Beshear releases Braidy documents – Gov. Andy Beshear on Friday released documents related to Kentucky’s investment in Braidy Industries, ending years of open-records court cases. (read)


🔥 [new] An open letter from a teacher to Kentucky legislators – In an open letter to all members of the General Assembly, the KY High School Teacher of the Year shares three things teachers need from their legislators. (read)

[new] What do spicy tuna rolls have to do with open records? – There is much to be learned from government records – as long as you can get to them. Including who is spending money on spicy tuna rolls. (read)

🔥 Immigration? Voter ID laws? Kentucky Senate’s priority bills are jokes – You’d think Repubs would have stopped playing political games by now and focused on real problems. Instead, they put forward two joke bills as “priorities.” (read)


[new] Three reasons the Voter ID bill is bad — and what we should do instead – SB2, the Voter ID bill, is a bad bill. Dr. Neal Turpin gives three reasons it is bad, and lays out what we should be doing instead. (read)


🔥  ‘The MAGA Church’ — a video by the Lincoln Project – The Lincoln Project, a group of Republican Never-Trumpers, has just released this video about Donald Trump’s relationship to Evangelical Christians. (view)

🔥 [podcast]Transportation, Booker-McGrath-Broihier, KYGA20 bills – This week, we talked about the state’s SHIFT plan and how it interacts with Metro Louisville’s “Move Louisville” plan. Also, Jazmin and Robert talked about Charles Booker’s decision to run for US Senate and about what the other Democratic candidates for US Senate have been up to recently. The General Assembly started on Tuesday, and Robert talked about the Senate’s priority bills. (listen)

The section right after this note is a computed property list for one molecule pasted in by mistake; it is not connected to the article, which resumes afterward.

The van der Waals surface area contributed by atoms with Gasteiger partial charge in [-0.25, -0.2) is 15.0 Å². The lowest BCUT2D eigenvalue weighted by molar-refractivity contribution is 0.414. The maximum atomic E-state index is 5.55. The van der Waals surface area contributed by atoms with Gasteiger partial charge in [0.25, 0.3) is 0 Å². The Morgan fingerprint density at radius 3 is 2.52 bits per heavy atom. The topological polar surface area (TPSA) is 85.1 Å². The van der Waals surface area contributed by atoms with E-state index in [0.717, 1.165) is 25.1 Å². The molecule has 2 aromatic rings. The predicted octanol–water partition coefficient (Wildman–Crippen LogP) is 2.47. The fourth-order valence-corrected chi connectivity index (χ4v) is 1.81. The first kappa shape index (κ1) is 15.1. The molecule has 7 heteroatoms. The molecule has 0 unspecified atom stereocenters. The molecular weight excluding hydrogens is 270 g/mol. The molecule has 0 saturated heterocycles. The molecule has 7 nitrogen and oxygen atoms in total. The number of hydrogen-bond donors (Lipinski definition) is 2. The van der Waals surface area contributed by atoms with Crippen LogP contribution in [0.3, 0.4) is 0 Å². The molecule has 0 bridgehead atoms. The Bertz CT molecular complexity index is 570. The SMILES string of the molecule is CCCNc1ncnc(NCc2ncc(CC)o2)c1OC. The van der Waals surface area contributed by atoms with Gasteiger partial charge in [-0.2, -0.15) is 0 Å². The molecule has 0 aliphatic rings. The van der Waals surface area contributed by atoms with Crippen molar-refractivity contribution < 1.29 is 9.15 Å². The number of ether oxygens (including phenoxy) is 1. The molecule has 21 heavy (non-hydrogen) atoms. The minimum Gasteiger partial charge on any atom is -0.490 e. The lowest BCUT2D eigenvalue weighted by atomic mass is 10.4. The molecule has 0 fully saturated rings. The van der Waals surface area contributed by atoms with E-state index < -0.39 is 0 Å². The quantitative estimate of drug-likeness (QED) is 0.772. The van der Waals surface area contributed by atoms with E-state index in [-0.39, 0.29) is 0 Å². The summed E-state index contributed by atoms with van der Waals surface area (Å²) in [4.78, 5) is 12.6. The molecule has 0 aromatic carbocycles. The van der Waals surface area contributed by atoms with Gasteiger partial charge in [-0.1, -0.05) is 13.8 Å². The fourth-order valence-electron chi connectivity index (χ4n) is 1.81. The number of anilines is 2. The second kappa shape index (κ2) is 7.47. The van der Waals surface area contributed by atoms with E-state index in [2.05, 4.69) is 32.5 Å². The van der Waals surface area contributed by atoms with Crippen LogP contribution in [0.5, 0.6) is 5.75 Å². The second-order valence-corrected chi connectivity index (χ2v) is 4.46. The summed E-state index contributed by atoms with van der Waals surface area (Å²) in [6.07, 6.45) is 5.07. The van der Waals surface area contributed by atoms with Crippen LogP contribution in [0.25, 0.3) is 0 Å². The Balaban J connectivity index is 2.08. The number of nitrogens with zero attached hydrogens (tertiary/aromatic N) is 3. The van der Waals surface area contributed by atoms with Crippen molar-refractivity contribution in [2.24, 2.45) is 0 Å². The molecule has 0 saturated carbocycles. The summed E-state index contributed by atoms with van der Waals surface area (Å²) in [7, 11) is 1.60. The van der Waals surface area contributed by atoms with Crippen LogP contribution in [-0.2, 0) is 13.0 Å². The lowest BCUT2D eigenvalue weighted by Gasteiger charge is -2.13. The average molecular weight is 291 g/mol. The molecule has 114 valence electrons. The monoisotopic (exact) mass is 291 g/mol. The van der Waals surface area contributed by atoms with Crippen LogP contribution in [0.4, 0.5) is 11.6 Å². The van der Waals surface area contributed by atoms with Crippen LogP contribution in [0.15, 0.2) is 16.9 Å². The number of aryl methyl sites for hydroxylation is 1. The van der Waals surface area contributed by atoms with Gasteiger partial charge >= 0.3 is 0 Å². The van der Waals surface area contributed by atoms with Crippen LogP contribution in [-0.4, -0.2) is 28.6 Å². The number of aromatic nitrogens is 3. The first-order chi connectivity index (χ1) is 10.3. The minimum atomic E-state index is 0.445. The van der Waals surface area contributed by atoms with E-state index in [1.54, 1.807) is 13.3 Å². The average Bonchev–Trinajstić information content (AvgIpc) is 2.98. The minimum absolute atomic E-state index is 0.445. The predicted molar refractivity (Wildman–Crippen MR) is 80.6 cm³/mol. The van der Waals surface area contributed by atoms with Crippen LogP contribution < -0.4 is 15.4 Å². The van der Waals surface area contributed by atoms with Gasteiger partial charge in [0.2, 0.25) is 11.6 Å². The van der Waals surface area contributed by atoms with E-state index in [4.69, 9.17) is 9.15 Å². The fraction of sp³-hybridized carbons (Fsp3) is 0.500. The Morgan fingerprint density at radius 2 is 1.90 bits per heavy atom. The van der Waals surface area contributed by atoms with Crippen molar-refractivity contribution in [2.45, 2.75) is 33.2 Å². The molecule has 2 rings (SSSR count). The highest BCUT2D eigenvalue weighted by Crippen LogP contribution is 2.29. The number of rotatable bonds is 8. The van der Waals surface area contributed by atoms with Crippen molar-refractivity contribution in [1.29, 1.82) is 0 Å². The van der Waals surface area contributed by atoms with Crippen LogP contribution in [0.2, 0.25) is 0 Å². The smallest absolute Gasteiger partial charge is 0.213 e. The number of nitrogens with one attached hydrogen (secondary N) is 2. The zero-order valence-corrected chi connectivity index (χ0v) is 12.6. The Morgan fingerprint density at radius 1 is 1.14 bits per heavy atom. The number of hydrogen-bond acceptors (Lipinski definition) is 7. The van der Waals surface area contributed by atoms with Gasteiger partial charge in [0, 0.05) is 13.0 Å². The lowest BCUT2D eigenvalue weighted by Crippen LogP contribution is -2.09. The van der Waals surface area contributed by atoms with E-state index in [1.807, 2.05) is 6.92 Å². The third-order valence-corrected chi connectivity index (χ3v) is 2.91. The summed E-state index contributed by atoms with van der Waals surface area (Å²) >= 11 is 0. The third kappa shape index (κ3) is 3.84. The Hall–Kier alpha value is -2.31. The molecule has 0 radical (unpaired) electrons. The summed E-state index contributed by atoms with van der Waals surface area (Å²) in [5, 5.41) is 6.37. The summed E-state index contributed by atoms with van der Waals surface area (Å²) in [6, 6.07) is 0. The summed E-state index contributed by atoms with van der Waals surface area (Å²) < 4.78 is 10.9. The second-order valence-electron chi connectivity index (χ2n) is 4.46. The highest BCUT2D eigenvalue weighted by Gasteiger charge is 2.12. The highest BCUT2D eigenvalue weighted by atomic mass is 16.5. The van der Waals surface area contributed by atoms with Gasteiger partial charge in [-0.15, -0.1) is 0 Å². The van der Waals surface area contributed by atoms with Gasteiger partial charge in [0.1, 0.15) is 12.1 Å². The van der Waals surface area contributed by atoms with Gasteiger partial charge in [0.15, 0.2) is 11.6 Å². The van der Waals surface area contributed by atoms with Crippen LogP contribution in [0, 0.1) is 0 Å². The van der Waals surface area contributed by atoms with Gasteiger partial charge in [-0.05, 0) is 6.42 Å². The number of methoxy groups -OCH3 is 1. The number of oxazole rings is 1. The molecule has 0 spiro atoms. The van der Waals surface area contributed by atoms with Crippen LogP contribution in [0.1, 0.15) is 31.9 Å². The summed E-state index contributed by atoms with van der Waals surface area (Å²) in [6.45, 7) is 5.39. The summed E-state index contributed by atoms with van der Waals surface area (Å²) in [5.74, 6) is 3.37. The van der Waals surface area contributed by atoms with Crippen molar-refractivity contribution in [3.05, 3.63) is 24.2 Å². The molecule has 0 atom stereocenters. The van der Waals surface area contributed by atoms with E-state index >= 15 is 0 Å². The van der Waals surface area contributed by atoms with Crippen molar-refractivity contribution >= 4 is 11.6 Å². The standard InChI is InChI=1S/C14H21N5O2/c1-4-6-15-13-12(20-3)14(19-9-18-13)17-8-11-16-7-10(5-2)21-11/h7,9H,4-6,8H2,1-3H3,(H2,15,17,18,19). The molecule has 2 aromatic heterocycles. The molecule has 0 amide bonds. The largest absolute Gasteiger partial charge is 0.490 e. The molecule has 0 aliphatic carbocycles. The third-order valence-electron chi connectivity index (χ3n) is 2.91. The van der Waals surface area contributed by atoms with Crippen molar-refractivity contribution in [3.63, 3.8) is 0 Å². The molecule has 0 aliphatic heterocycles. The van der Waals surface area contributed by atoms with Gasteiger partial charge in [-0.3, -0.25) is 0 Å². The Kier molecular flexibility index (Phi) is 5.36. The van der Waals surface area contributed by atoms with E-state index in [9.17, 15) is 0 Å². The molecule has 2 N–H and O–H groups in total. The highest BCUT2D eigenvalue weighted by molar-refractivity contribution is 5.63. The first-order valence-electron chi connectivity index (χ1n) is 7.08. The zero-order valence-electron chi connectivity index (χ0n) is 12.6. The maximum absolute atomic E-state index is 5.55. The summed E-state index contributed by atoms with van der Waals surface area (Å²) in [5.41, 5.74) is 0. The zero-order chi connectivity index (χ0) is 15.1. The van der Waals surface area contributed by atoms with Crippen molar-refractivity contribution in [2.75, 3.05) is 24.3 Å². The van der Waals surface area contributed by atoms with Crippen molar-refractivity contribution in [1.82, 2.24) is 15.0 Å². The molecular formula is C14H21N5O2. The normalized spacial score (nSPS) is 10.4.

🔥 [photo gallery] Anti-war protests in Paducah and Morehead — ‘Trump is finally a uniter’ – Kentucky’s major cities weren’t the only places where everyday citizens took to the streets to protest possible war with Iran. Two Forward Kentucky contributors sent us their coverage of anti-war protests in Paducah and Morehead, along with photos of the events. (view)

Posts with Most Social Media Shares in Past Fourteen Days

(🔥 indicates post with surge of recent shares)

The Forward 5 is published Monday to Friday by Forward Kentucky, an independent media organization focused on progressive news and issues in Kentucky, and is re-posted with permission. You can sign up for the email version of the newsletter on their website.

DemCast is an advocacy-based 501(c)4 nonprofit. We have made the decision to build a media site free of outside influence. There are no ads. We do not get paid for clicks. If you appreciate our content, please consider a small monthly donation.

Forward Kentucky is an independent media organization focused on progressive news and issues in Kentucky. Our objectives are to provide journalism that is objective, policies that are effective, and commentary that is progressive. Our goal is to help Kentucky become all that it can be through government that works, for all. We are "the progressive voice for Kentucky politics."